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Professionalism and patient outcomes

Jul. 7, 2022, 11:00 AM

by Paul Govern

William Cooper, MD, MPH, and colleagues previously reported that patients of surgeons with higher numbers of reports from co-workers about unprofessional behavior are more likely to experience complications, and that patient and family reports about rude and disrespectful behavior can identify surgeons with higher rates of surgical site infections and other avoidable adverse outcomes. 

In a new retrospective cohort study in Annals of Surgery, Cooper, David Spain, MD, and colleagues report that trauma patients who received care from at least one admitting or consulting service with a high proportion of physicians modeling unprofessional behavior were at a 24% increased risk of death or complications.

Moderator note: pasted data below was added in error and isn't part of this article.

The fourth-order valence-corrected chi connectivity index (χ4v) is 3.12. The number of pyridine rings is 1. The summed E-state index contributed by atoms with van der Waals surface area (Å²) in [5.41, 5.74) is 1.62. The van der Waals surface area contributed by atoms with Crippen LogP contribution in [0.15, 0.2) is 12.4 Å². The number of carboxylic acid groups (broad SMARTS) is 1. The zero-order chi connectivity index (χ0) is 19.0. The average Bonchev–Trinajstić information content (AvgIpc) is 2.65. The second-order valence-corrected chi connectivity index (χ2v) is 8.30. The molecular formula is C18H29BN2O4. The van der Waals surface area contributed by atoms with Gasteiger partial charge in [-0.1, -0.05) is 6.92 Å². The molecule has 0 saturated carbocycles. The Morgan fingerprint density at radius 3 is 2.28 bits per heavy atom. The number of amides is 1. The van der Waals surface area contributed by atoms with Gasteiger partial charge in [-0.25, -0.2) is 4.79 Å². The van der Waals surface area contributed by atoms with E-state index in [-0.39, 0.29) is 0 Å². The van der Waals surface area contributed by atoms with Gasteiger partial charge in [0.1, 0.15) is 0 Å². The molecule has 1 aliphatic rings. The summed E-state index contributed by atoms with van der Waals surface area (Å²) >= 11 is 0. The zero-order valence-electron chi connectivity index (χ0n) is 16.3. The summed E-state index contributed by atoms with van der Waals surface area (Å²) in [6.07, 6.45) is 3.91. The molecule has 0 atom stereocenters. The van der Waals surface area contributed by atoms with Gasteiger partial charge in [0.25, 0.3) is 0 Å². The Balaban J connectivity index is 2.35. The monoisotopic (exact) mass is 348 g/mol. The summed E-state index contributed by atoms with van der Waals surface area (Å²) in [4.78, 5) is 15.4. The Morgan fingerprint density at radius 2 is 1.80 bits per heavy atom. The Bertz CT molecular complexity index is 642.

The team examined records of 71,046 patients admitted to nine geographically diverse level I trauma centers over a five-year period. High-risk services were defined as teams in the top third with regard to the proportion of physicians with high numbers of patient complaints (leaving these physicians with Patient Advocacy Reporting System® scores above 50).

On the study also from VUMC are Gerald Hickson, MD, Oscar Guillamondegui, MD, MPH, and Henry Domenico, MS. They were joined by investigators at 12 other institutions.

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